Todays podcast is from Isaiah 50:10-11. It is entitled “Light in the Darkness”
Eve – A Mother to be Honored
There are a lot of good examples of mothers in the Bible. In the Old Testament, we have Hannah, Ruth, Bathsheba and Jochabed, to name a few. The New Testament gives us Lois, Eunice and Elizabeth. All of them had great strengths. The two greatest mothers, in my opinion, were Mary and Eve.
Mary, of course, was picked by God to give birth to, care for and raise Jesus. She was a woman of the highest moral character under tremendous pressure. How would you like to be responsible for parenting God’s Son? She did an outstanding job and we talk about her a lot, especially around Christmas time.
Eve, though, she was the very first mother. There was no one to teach her how to be a mom. From pregnancy to childbirth she had no idea what to expect. It had never happened before. Holding her first baby – she had no help, no frame of reference, no example to follow. She had never been a baby, a child, a teen so she couldn’t even begin to know what to expect. She had to figure it out all by herself.
She was the first mother to experience the joy of seeing her children grow, of learning how to crawl, walk, talk and run. Eve was also the first mother to see the consequences of her actions play out. She was the first to experience the heartbreak of seeing a child reject the faith and rebel. Some of you reading this have known that pain. Some of you have children or grandchildren or siblings who have walked away from God,
Eve was the first to experience the pain of losing a child. Some of you may have also experienced this. Mother’s Day is hard for many people as they remember those children who have died and many times the church has been insensitive to your pain. Stillbirths, miscarriages, infant deaths, deaths of children at any age – whether by accident, disease or even abortion weigh heavily on the heart. We expect, as parents, to die first. We don’t expect to have to bury our children. Eve had to bury Abel and live with the knowledge that another of her children, Cain, had murdered him.
Eve was also the first to see her children marry and leave home. She was the first to experience the excitement of grandchildren. She was also the first to lose her home. She lost Eden, a paradise. Some of you may have lost homes, through tornadoes, fire, divorce, bankruptcy or job loss. It is not easy picking up and starting over.
Can you imagine Eve’s life? Only Adam with her. No girlfriends, no mother – not until her own daughters grew to adulthood would she have another female adult to talk with. Can you imagine how lonely she must have been in those early years? These are some of the reasons I vote her as the greatest mother of all time.
But what does that mean for us now, in 2017? Well, let’s think for a moment. Who taught Eve how to be a good mother? Who was there for her, to tell her what to expect, what to do? God, Himself, was her resource. God was her first resource and all the resource she needed.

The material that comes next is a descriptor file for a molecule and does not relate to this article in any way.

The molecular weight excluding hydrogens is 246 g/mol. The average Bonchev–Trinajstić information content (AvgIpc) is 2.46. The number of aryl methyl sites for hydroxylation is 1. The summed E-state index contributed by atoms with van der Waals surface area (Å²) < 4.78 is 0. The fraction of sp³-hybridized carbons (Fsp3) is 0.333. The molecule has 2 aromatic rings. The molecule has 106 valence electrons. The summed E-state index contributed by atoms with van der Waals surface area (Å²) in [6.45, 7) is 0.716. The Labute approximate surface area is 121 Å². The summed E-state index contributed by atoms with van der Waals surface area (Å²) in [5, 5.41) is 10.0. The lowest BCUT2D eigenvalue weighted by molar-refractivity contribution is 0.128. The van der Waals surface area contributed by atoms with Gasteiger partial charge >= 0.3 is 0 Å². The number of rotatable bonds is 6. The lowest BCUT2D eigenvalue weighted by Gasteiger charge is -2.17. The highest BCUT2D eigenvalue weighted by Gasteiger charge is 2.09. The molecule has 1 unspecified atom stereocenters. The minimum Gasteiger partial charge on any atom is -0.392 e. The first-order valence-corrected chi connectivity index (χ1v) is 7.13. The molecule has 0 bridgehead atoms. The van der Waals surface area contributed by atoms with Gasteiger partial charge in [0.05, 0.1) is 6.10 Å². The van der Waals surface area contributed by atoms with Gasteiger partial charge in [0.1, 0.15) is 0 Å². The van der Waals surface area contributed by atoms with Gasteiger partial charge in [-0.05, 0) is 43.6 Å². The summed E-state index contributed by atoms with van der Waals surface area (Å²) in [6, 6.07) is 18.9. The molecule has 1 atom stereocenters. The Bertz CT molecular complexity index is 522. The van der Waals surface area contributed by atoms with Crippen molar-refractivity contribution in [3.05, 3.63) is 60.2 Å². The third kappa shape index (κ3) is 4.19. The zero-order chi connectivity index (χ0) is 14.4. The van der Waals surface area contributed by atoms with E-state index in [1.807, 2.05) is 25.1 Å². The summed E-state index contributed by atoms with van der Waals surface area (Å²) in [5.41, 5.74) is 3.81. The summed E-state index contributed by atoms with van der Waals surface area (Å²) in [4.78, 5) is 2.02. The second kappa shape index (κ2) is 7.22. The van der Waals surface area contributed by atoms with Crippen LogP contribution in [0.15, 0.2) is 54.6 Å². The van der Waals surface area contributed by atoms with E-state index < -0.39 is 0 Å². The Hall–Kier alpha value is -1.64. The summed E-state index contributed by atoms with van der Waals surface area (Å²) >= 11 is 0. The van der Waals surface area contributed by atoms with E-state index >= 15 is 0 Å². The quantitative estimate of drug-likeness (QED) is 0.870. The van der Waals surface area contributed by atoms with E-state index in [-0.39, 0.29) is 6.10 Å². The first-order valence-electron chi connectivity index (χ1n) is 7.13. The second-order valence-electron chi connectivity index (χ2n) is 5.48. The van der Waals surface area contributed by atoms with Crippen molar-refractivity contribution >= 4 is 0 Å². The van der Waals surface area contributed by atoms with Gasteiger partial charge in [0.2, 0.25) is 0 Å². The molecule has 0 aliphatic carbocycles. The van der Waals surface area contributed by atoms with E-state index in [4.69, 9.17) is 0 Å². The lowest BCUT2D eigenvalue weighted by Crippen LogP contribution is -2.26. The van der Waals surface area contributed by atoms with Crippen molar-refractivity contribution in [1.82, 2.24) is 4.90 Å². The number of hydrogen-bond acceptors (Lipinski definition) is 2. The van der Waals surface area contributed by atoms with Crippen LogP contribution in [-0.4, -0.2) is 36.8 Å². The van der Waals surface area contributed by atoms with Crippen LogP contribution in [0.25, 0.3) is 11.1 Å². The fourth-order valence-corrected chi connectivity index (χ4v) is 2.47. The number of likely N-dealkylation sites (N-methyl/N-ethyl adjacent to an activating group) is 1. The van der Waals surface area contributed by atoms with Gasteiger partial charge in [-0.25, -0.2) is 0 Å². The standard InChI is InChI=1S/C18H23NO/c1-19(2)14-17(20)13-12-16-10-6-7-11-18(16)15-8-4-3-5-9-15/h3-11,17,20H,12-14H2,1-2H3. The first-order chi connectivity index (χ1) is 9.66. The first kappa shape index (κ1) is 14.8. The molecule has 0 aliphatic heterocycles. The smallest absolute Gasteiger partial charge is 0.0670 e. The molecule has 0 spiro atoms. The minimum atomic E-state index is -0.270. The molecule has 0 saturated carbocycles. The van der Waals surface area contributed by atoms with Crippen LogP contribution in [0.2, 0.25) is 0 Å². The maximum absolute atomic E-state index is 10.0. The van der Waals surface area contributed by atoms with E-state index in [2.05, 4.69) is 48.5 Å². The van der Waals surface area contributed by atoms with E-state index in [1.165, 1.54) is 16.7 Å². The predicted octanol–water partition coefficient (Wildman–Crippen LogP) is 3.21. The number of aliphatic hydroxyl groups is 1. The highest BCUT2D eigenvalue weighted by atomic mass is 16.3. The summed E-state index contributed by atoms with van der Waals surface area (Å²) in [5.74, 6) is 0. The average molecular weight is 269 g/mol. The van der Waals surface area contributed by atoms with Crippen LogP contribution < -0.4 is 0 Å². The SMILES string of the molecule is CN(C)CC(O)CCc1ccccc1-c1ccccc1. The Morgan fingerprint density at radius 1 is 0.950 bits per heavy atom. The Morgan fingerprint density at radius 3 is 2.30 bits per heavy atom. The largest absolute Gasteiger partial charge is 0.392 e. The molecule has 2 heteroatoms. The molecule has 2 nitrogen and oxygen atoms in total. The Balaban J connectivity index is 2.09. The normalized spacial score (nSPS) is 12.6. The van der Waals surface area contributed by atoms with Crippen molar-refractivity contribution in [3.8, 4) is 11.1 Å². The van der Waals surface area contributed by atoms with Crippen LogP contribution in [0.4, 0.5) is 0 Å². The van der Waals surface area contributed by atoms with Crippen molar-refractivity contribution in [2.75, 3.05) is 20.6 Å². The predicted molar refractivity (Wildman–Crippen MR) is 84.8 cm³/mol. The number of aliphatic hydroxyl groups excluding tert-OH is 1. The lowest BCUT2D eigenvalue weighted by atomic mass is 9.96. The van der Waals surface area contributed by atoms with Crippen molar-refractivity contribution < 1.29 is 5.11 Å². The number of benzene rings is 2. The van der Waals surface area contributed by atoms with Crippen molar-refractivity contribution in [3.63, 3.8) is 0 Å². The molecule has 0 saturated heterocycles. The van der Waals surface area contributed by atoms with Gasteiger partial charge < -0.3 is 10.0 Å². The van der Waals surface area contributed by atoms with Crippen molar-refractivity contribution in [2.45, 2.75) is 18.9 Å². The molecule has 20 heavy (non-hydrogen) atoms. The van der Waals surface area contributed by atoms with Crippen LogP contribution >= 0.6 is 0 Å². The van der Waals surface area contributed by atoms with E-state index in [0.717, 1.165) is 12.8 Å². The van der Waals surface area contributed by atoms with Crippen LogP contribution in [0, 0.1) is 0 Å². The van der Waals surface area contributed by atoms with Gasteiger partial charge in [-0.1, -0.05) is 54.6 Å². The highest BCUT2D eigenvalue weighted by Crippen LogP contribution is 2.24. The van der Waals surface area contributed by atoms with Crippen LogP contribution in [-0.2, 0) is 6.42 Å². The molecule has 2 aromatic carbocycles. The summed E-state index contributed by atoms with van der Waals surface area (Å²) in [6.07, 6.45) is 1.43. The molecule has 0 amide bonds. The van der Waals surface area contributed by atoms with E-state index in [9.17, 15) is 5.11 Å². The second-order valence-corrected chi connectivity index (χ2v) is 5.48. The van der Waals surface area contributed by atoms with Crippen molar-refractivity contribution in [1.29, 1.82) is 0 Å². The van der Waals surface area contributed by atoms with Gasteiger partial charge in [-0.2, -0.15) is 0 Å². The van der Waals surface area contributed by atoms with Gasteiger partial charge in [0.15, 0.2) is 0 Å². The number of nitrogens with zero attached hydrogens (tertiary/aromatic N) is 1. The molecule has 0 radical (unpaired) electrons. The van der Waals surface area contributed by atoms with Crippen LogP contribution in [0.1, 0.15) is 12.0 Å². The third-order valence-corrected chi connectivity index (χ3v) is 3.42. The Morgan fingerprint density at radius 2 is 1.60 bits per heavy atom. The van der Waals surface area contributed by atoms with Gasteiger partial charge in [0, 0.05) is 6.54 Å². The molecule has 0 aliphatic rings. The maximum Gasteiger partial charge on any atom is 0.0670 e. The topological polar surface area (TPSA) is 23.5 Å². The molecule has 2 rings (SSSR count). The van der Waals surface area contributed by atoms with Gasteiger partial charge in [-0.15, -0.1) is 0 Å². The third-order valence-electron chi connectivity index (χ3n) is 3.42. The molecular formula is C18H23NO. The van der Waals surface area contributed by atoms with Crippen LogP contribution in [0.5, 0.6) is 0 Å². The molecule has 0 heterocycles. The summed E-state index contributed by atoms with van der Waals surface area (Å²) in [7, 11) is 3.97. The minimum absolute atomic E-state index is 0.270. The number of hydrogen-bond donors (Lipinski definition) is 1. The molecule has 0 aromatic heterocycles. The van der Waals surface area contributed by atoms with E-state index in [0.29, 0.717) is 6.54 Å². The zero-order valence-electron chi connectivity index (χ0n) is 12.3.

That is a big lesson for today. God is always enough. When he is all you have you come to realize that He is all you need. There is nothing He doesn’t know, no question He cannot answer. There is no problem, no situation that He is not willing and able to help with. Do your kids have you at wit’s end? Call on Him. Are you not sure what is going to happen next? Call on Him. Think you cannot go one, that there is no way out? Call on Him. He is more than enough.
The stories of the Bible are true stories written for our example. They are there for us to learn life lessons. The story of Adam and Eve reveals to us real people in real situations. They were the first to encounter things we take for granted today. They had each other and God. That was all. That was enough.
So many times, we feel as if no one understands what we are going through. We feel that our problems are bigger than anyone else’s problems. We feel alone, vulnerable and overwhelmed. By reading the Scriptures, we see people who faced the same problems and we find a God who meets their needs and helps them overcome their problems.
We fail, many times, to see God as a God who is present with us at all times. He walks with us, offering us His wisdom, strength and knowledge. He cares if a baby is colicky and cries night after night, keeping us awake. He cares if a child is pushing our buttons, or if a spouse is bitter and angry. He cares when we feel lonely even among a group of people.
God had to teach Adam and Eve how to parent. They didn’t learn it from a book. They didn’t have parents to teach them. They didn’t learn it from watching monkeys or cows. God taught them. That is how involved He is with us. He is never too busy. He wants us to communicate with Him. You will not bother Him by asking for help. He is willing and able. The God of the Bible is always helping us – even with the smallest things. He makes ax heads float so aa person can return a borrowed tool. He turns water into wine at a wedding reception so a young couple will not be embarrassed. To know that God is with us and that He cares is an anchor for our life that holds us fast. When Jesus says, “I will never leave you nor forsake you”, it is not just words, it is reality.
Psalm 46:1 says “Our God is an ever-present help in times of trouble.” No place is without God. He is there at our celebrations, the births, weddings, holidays, birthdays and reunions. He is there at times of sadness, in hospitals, at funerals, battlegrounds and prisons. He is there in the normal, boring, mundane days. He is with you today, wherever you are. His Spirit is moving to and fro, softening hearts, bringing understanding of His Word to us.